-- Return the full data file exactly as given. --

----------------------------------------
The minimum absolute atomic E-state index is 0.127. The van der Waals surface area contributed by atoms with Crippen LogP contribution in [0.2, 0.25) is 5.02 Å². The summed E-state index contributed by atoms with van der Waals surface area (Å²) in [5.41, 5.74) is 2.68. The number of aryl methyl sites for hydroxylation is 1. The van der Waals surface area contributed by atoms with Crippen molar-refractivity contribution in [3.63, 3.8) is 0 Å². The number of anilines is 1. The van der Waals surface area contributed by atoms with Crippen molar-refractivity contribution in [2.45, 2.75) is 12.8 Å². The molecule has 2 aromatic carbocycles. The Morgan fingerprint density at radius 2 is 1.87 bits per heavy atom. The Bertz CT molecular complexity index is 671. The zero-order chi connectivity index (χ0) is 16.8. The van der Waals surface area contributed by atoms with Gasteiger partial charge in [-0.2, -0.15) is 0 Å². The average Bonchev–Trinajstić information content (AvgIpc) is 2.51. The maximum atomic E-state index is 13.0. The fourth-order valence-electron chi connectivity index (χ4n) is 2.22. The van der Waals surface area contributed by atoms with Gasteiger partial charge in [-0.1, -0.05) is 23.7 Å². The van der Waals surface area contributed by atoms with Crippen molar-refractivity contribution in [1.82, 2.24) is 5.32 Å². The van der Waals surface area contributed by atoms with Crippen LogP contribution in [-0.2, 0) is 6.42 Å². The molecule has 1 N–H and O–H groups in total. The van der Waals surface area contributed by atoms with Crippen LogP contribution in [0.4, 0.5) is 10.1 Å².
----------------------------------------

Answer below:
The minimum absolute atomic E-state index is 0.127. The van der Waals surface area contributed by atoms with Crippen LogP contribution in [0.2, 0.25) is 5.02 Å². The summed E-state index contributed by atoms with van der Waals surface area (Å²) in [5.41, 5.74) is 2.68. The number of aryl methyl sites for hydroxylation is 1. The van der Waals surface area contributed by atoms with Crippen molar-refractivity contribution in [3.63, 3.8) is 0 Å². The number of anilines is 1. The van der Waals surface area contributed by atoms with Crippen molar-refractivity contribution in [2.45, 2.75) is 12.8 Å². The molecule has 2 aromatic carbocycles. The Morgan fingerprint density at radius 2 is 1.87 bits per heavy atom. The Bertz CT molecular complexity index is 671. The zero-order chi connectivity index (χ0) is 16.8. The van der Waals surface area contributed by atoms with Gasteiger partial charge in [-0.2, -0.15) is 0 Å². The average Bonchev–Trinajstić information content (AvgIpc) is 2.51. The maximum atomic E-state index is 13.0. The fourth-order valence-electron chi connectivity index (χ4n) is 2.22. The van der Waals surface area contributed by atoms with Gasteiger partial charge in [-0.1, -0.05) is 23.7 Å². The van der Waals surface area contributed by atoms with Crippen molar-refractivity contribution in [1.82, 2.24) is 5.32 Å². The van der Waals surface area contributed by atoms with Crippen LogP contribution in [-0.2, 0) is 6.42 Å². The molecule has 1 N–H and O–H groups in total. The van der Waals surface area contributed by atoms with Crippen LogP contribution in [0.4, 0.5) is 10.1 Å².